All cases receiving one or more scores of 2 or greater in at least one reading arm were discussed at arbitration, with at least two radiologists participating in these meetings and with availability of all imaging and non-imaging information. A consensus-based clinical management decision (dismiss or recall for diagnostic work-up) was reached for all examinations receiving at least one rating of 2 or 3. An examination receiving a score of 4 or 5 was recalled and could not be dismissed at consensus. The breast parenchyma density was assessed in consensus according to the American College of Radiology (ACR) in four categories and recorded. Diagnostic work-up of recalled women that could potentially include additional views, ultrasound, magnetic resonance imaging (MRI) and needle biopsy if indicated, was performed during a single visit to the Breast Imaging Center by the same group of radiologists.

Furthermore, the interpretation time (in seconds) for each reader in each of the four arms was automatically recorded directly into the NBCSP database. The time registration started automatically when the score sheet was fetched to the screen using bar code technology, and the time registration was stopped when the reader clicked on “save” using the mouse. As examinations were already uploaded onto the designated workstation and uploading images onto the display of the workstation is almost instantaneous (approximately a second), the measured reading-time reasonably adequately represents the actual time the radiologist took to view and interpret each case.

In our breast cancer screening programme, short-term (6-month) follow-up is not recommended, neither at arbitration meeting nor after recall with diagnostic work-up. Women with a positive score are either dismissed and scheduled for the next screening round after 2 years or a complete work-up including needle biopsy is performed, if indicated.

Statistical analyses

As independent interpretation with exact duplication of reading conditions for multiple radiologists are not implemented in the trial, for the purposes of our analyses we assume that the paired arms of the study for 2D alone (Arm A plus B) and 2D + 3D (Arm C plus D) constitute sufficiently similar reading conditions to be considered double readings. Therefore, we combined the positive scores from either of the paired 2D or the paired 2D + 3D reading modes. All analyses were performed considering a significance level of 0.05. Inferences about relative changes of the rates adjusted for radiologists’ performances and correlations between assessments of the same cases were conducted using a Type III test in the context of a generalised linear mixed model (proc glimmix, v. 9.23; SAS, Cary, NC, USA). Heterogeneity of the performance levels of different combinations of radiologists under 2D and 2D + 3D reading modes were addressed using G-side random effects.

We compared false-positive rates, attributable recall rates as a result of arbitration decisions, attributable cancer detection rates and positive predictive values (verified attributable cancers/recalls) for paired independent double readings of 2D only and 2D + 3D using the following outcome measure assignments. A screening examination with a positive score (i.e. receiving a score of 2 or higher by at least one of the two readers during the initial interpretation under either of the two modes in question) that was later confirmed to have cancer as a result of diagnostic work-up, was attributed as “detected” (true positive) under the specific double reading method, namely, 2D or 2D + 3D, respectively. A case with a positive score without a verified cancer (either dismissed at the arbitration meeting or determined as benign during the diagnostic work-up, which may have included a biopsy) was considered a false positive to that double-reading method. Positive predictive value (PPV) was computed as the percentage of cases with screen-detected cancer among all positively scored cases (positive score for at least one breast) that were recalled at the arbitration meeting. Predictive values were compared in the setting of the generalised linear model, adjusting for the heterogeneity of the performance levels of different combinations of radiologists evaluating different images. Odds ratio (PPV odds for 2D relative to PPV odds for 2D + 3D) and the corresponding 95 % confidence interval were computed and compared.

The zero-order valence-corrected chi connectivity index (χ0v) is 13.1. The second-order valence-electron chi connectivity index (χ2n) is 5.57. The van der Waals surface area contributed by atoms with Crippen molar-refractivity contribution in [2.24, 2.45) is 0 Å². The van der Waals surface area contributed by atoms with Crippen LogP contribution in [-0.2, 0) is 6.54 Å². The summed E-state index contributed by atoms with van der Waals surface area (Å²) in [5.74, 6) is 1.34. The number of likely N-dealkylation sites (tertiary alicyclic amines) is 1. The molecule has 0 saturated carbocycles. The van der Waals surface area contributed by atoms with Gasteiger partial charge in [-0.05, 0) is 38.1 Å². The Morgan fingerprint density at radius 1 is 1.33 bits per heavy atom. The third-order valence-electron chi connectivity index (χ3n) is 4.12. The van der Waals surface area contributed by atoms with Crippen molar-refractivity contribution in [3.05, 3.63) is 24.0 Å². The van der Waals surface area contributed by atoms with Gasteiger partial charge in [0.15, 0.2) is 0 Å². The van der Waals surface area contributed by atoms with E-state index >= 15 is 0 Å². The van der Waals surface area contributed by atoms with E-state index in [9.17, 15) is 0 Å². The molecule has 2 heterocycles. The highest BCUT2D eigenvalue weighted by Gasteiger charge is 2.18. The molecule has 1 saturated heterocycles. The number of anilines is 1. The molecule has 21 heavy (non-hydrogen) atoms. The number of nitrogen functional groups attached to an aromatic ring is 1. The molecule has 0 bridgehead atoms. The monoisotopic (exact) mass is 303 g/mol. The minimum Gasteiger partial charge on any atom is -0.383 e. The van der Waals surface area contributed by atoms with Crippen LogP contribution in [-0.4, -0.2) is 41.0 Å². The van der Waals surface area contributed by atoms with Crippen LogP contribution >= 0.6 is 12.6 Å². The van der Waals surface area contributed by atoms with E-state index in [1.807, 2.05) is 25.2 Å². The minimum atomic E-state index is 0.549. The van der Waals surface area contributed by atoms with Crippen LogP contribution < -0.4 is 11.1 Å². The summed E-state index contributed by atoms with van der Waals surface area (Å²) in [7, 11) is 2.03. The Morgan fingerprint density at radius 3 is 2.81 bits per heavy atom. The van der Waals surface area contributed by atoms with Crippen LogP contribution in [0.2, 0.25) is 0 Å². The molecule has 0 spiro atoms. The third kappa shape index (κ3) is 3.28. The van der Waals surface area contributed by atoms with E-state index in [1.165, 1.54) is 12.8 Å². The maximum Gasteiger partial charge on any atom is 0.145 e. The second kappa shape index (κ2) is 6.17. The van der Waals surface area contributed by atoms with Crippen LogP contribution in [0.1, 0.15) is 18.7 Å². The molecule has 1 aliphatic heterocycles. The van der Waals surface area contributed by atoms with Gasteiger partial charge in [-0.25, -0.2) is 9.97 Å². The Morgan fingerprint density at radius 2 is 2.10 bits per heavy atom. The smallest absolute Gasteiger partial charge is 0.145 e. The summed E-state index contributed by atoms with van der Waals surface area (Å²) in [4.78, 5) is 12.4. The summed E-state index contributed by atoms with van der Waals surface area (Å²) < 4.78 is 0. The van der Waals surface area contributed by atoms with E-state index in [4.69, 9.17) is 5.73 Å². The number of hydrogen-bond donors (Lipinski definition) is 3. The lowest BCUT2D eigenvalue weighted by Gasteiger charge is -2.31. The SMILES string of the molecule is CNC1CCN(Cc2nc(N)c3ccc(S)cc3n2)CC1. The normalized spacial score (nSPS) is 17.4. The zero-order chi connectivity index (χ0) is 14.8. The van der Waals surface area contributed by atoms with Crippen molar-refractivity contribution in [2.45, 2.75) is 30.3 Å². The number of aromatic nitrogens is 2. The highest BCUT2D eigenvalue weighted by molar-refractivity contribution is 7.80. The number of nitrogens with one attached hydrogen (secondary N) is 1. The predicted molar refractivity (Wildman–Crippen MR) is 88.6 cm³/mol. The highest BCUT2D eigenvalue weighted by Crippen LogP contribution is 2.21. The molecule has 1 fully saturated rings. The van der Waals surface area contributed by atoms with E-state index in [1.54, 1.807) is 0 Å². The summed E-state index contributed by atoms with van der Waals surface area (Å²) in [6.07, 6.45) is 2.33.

Study population

Between November 22, 2010 and December 31, 2011, a total of 29,652 women were invited to the screening programme. Attendance during this period was 17,960 or 60.6 %. A total of 5,329 women underwent 2D mammography only (Arms A and B). Among these women, 31 cancers were diagnosed (cancer detection rate 0.58 %). Women having only 2D were excluded from further analysis. Thus, we recruited 12,631 women (70.3 % of all women attending the screening programme) who consented to participate in our tomosynthesis assessment trial during the study period (Fig. 1). After excluding ten patients from analysis (three interval cancers, five with metastases or malignant lymphomas and two women with palpable cancer and normal mammographic scores by all four readers), the remaining 12,621 represent our study population (Fig. 1). The age range of the studied population was 50–69 years old (average 59.3 years old).

Fig. 1
figure 1

Flow chart showing the number of women attending the screening programme during the study period, the number of women excluded from analysis and the study material

Positive interpretation scores

We note that “positive” scores represent a pre-arbitration measure of suspicion level by one radiologist and are not actual recall rates. From the 2D-based double-reading mode, a total of 1,382 cases (848 and 850 from Arms A and B, respectively; note some cases were given a positive score by both Arms A and B) with positive scores were identified compared with 1,175 cases with positive scores (771 and 676 from Arms C and D, respectively) from the 2D + 3D double-reading mode. These results largely confirm the assumption that the modes used for “double-reading analyses” were reasonable and adequate for the purpose of the estimates presented in this paper. From these referrals, 120 patients were later found to have cancer (1 bilateral). As a result, the false-positive rates were 10.3 % (1,286/12,501) and 8.5 % (1,057/12,501) for the 2D alone and 2D + 3D modes, respectively (18 % decrease, P < 0.001). Six women with breast cancer in the contra-lateral breast of that scored as positive were not considered as false positives in the analysis. Of women with positive scores for 2D and 2D + 3D double-reading modes, 365 and 463 respectively were recalled at the arbitration (P = 0.005). These patient-level results are shown in Fig. 2.